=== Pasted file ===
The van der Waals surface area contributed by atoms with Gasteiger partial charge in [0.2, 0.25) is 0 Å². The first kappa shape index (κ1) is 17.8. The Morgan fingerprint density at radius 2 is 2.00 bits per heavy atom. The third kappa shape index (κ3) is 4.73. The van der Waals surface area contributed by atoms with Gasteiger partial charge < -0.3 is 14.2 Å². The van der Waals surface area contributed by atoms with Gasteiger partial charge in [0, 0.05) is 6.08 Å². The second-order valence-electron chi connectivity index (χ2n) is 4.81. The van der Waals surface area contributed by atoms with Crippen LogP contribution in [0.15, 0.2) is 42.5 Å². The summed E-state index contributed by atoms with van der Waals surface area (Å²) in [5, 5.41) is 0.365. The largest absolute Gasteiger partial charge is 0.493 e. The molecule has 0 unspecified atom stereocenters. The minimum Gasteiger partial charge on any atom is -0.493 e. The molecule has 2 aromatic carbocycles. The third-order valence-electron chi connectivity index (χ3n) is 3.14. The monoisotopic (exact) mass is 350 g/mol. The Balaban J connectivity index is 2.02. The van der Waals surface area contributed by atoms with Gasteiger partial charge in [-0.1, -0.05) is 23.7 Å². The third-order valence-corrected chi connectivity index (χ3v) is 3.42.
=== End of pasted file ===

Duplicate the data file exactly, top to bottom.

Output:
The van der Waals surface area contributed by atoms with Gasteiger partial charge in [0.2, 0.25) is 0 Å². The first kappa shape index (κ1) is 17.8. The Morgan fingerprint density at radius 2 is 2.00 bits per heavy atom. The third kappa shape index (κ3) is 4.73. The van der Waals surface area contributed by atoms with Gasteiger partial charge < -0.3 is 14.2 Å². The van der Waals surface area contributed by atoms with Gasteiger partial charge in [0, 0.05) is 6.08 Å². The second-order valence-electron chi connectivity index (χ2n) is 4.81. The van der Waals surface area contributed by atoms with Crippen LogP contribution in [0.15, 0.2) is 42.5 Å². The summed E-state index contributed by atoms with van der Waals surface area (Å²) in [5, 5.41) is 0.365. The largest absolute Gasteiger partial charge is 0.493 e. The molecule has 0 unspecified atom stereocenters. The minimum Gasteiger partial charge on any atom is -0.493 e. The molecule has 2 aromatic carbocycles. The third-order valence-electron chi connectivity index (χ3n) is 3.14. The monoisotopic (exact) mass is 350 g/mol. The Balaban J connectivity index is 2.02. The van der Waals surface area contributed by atoms with Gasteiger partial charge in [-0.1, -0.05) is 23.7 Å². The third-order valence-corrected chi connectivity index (χ3v) is 3.42.